Royal Mail presents proposal for the future Universal Service

Royal Mail has today submitted its proposal in response to Ofcom’s call for input into the Future of the Universal Service.

This follows the publication of Ofcom’s report in January 2024, which concluded that reform of the Universal Service is necessary given letter volumes have declined from a peak of 20 billion a year in 2004/5 to seven billion in 2022/3 and will likely drop to around four billion in the next five years.

Royal Mail’s proposal has been developed after listening to a wide range of businesses, consumers and stakeholders to ensure we meet changing needs and deliver a more efficient, more reliable and more financially sustainable service.

Under Royal Mail’s proposal, there will be no changes to:

  • The one-price-goes-anywhere Universal Service to all parts of the United Kingdom
  • First Class letters will be delivered daily, six days a week (Monday to Saturday). This recognises the importance of next day and Saturday letter deliveries, especially for the NHS and medical sectors, publishers and senders of greeting cards
  • There will remain a choice of price and speed of service for customers, in First and Second-Class letters
  • No change to the delivery speed for Access Economy Letters, which make up c 50% of all Access letter volumes

The proposal also includes vital changes to deliver a more efficient and financially sustainable Universal Service:

  • All non-First Class letter deliveries would move to being delivered every other weekday (i.e. Monday to Friday)
  • The delivery speed of Access Standard business and advertising mail would be aligned to Second Class, so they arrive within three weekdays instead of two currently.

It’s important to listen to what customers have told us about what is important. We’re calling on Ofcom to modernise the Universal Service for the digital age. We’re therefore proposing new, additional reliability targets for First Class and Second-Class USO services, alongside revised, realistic speed targets, to give customers further confidence.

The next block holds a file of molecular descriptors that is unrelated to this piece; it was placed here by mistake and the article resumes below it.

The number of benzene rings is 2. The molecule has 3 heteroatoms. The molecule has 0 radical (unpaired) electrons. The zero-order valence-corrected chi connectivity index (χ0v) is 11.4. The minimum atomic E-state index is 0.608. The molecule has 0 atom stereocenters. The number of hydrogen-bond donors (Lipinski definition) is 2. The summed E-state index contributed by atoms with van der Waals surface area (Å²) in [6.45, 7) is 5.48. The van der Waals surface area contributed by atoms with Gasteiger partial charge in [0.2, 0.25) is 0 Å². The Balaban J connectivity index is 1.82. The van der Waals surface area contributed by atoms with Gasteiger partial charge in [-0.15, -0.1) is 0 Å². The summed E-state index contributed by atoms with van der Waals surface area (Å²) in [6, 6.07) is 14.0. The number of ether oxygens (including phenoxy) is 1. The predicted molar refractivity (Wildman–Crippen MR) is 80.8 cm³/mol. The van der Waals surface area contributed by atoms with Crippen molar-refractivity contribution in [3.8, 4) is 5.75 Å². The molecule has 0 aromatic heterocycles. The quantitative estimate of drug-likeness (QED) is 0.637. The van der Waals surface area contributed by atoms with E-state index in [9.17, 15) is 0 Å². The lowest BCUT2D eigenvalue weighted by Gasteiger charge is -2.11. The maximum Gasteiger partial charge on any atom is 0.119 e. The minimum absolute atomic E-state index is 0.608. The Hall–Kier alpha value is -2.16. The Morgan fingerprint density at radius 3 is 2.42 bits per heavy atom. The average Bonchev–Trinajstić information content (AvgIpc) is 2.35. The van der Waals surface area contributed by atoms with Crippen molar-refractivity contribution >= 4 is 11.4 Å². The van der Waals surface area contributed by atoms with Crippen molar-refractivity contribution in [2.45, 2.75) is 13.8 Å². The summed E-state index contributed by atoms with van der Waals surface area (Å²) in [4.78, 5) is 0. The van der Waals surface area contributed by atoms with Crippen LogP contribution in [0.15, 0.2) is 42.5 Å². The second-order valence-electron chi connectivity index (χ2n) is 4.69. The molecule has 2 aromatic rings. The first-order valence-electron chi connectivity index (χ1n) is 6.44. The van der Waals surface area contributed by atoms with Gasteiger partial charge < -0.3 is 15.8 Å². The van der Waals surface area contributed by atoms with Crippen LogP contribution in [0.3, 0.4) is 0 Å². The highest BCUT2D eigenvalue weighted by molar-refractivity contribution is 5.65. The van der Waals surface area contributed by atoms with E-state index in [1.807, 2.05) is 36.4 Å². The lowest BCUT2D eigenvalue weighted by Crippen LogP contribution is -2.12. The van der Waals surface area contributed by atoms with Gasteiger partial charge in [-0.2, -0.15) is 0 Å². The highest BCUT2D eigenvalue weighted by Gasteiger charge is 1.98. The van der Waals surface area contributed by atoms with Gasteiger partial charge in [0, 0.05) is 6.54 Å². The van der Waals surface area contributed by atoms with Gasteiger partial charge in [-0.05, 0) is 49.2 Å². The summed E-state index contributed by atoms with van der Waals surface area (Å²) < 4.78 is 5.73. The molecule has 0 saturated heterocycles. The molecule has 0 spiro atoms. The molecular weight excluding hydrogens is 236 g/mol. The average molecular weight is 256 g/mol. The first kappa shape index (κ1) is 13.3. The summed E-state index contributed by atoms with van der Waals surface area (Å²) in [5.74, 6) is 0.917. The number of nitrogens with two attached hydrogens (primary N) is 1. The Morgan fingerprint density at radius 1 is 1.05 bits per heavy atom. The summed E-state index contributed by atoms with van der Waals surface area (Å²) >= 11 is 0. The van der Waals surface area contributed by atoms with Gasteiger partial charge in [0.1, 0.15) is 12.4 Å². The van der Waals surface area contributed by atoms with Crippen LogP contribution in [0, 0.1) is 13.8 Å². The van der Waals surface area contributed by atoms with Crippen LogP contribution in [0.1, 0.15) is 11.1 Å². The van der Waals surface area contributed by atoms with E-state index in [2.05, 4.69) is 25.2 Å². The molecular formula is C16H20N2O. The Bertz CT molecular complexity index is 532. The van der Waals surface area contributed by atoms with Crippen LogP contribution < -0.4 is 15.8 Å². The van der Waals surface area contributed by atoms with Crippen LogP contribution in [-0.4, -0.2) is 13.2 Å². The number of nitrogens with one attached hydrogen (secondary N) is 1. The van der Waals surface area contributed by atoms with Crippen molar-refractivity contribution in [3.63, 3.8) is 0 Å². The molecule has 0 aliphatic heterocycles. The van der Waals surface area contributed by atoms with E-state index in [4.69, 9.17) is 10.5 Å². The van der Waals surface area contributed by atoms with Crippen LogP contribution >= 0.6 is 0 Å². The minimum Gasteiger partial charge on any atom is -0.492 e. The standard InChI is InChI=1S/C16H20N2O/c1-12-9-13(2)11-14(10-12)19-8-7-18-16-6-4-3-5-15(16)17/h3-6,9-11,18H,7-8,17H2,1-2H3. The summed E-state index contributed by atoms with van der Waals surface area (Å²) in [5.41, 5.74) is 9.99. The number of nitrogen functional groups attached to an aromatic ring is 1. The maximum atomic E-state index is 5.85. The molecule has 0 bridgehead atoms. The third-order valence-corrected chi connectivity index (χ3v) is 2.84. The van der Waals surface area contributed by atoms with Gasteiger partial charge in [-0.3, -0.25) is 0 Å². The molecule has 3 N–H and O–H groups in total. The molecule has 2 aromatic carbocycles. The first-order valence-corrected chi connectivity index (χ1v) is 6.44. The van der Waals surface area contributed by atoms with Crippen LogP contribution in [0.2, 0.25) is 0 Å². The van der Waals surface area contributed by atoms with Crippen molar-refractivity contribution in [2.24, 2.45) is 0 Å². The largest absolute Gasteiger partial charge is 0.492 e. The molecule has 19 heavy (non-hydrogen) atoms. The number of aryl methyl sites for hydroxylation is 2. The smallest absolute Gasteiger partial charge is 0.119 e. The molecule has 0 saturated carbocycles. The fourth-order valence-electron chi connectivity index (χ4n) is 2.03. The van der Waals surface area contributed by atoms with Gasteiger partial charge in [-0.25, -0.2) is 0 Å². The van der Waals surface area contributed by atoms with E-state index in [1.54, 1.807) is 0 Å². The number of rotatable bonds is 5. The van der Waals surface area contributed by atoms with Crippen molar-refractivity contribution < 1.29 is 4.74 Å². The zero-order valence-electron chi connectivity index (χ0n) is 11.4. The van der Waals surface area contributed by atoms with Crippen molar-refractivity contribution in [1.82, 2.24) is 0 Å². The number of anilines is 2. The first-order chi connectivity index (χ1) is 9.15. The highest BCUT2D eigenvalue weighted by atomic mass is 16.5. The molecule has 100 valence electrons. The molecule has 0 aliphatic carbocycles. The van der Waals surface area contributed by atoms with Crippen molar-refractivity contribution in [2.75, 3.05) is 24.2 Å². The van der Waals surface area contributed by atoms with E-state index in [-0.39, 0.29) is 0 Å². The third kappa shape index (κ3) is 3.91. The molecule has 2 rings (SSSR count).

The need for change

The Universal Service hasn’t changed for over 20 years, despite major changes to how people communicate. Royal Mail has been calling for reform of the Universal Service for more than four years. Ofcom calculates it costs us c£1 million - £2 million every day to provide the Universal Service to the UK. This is in the context of Royal Mail posting losses of £419 million in 2022-23 and £319 million for the first six months of 2023-24. The Universal Service faces a real, urgent financial sustainability challenge.

A more sustainable future

Our proposal closely aligns to changes successfully made in comparable countries in Europe and around the world over recent years, taking learnings from those postal operators who have reformed.

Our proposal has limited change for customers and reform can be achieved with regulatory change without the need for changes to legislation.

If fully and swiftly implemented, this would reduce the net cost of the Universal Service by up to £300 million per year. But this is very dependent on how quickly reform is enacted and the rate of letter decline.

These savings would allow Royal Mail to continue to invest in the modernisation and transformation of the business to provide products and services that our customers want and reduce our environmental impact.

The proposal is designed to create a more financially stable future for the business and our customers, protecting tens of thousands of jobs and the best terms and conditions in the industry.

As a result of the changes creating a more efficient network, posties would deliver to seven out of ten addresses on every walk, compared to just four out of ten today. This would mean a net reduction in daily delivery routes of 7,000-9,000 over the course of 18-24 months. The company expects there to be no compulsory redundancies and fewer than 1,000 voluntary redundancies.

Royal Mail is urgently calling for Ofcom to act faster on implementing change, with the introduction of new regulations by April 2025 at the latest.